Black Shield Maiden

About the Book

From Willow Smith and Jess Hendel comes a powerful and groundbreaking historical saga about an African warrior in the world of the Vikings.

“Intimate, tender, and fiercely epic.”—Tomi Adeyemi, author of Children of Blood and Bone

Lore, legend, and history tell us of the Vikings: warrior kings on epic journeys of conquest and plunder. But the stories we know are not the only stories to tell. There is another story, one that has been lost to the mists of time: the saga of the dark queen.

This saga begins with Yafeu, a defiant yet fiercely compassionate young warrior who is stolen from her home in the flourishing Ghānaian empire and taken to a distant kingdom in the North. There she is thrust into a strange, cold world of savage shield maidens, tyrannical rulers, and mysterious gods.

And there she also finds something unexpected: a kindred spirit. She comes to serve Freydis, a shy princess who couldn’t be more different from the confident and self-possessed Yafeu.

But they both want the same thing: to forge their own fate. Yafeu inspires Freydis to dream of a future greater than the one that the king and queen have forced upon her. And with the princess at her side, Yafeu learns to navigate this new world and grows increasingly determined to become one of the legendary shield maidens—to fight not only for her freedom but for the freedom of others.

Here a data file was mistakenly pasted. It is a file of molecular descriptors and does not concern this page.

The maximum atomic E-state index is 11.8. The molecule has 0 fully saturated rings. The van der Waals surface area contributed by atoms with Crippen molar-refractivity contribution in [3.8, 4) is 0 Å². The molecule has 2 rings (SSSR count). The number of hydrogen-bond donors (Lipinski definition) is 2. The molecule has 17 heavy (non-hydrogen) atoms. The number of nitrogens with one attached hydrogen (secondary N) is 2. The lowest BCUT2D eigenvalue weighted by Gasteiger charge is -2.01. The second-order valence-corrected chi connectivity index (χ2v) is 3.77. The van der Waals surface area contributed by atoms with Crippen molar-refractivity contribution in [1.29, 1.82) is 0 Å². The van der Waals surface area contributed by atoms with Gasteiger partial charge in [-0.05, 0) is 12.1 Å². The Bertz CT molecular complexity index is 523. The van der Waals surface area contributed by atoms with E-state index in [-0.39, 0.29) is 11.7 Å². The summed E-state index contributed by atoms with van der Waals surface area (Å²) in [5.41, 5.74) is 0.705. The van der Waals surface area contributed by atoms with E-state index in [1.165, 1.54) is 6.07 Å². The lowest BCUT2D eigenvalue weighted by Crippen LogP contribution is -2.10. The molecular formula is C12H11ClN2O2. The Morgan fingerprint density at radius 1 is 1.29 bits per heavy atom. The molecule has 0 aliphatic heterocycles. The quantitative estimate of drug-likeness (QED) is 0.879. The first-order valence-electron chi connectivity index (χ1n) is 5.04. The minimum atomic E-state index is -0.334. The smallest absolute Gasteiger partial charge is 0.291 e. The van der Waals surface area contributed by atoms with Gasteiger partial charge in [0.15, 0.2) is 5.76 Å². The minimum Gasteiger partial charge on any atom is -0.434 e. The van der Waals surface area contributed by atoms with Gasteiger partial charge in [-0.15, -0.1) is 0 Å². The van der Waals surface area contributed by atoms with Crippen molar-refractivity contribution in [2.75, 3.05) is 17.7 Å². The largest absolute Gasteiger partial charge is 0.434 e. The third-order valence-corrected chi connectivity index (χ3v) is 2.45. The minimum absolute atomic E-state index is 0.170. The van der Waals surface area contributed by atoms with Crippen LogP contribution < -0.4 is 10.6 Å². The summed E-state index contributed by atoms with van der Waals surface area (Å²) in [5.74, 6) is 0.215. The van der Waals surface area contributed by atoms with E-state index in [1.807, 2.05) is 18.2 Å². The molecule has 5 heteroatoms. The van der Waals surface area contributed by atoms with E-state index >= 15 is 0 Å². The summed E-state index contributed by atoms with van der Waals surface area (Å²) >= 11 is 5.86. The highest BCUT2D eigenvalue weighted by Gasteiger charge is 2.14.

Yafeu may have lost her home, but she still knows who she is, and she’s not afraid to be the flame that burns a city to the ground so a new world can rise from the ashes. She will alter the course of history—and become the revolutionary heroine of her own myth.
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Praise for Black Shield Maiden

“Intimate, tender, and fiercely epic . . . With Black Shield Maiden, Willow Smith and Jess Hendel pull the reader into a rich adventure filled with detailed prose and poignant symbolism. You quickly become endeared with the character of Yafeu and her plight as a young woman in a vicious world. With her first foray into literature, Smith proves there is no limit to her boundless imagination and explosive creativity.”—Tomi Adeyemi, author of Children of Blood and Bone
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Black Shield Maiden



The antelope calf strays too far from his mother.

I crouch behind a boulder, tracking his movements as he combs the parched riverbank for sparse clumps of hippo grass. My ankles are strained, my thighs tight as bowstrings. From the moment I spotted the small herd trotting toward the White River, I haven’t moved a muscle. After years of practice, I can ignore the discomfort, keeping my breath steady, even stopping my joints from creaking as I slow my nyama—­the energy that flows through all things—­until I’m as motionless as the boulder.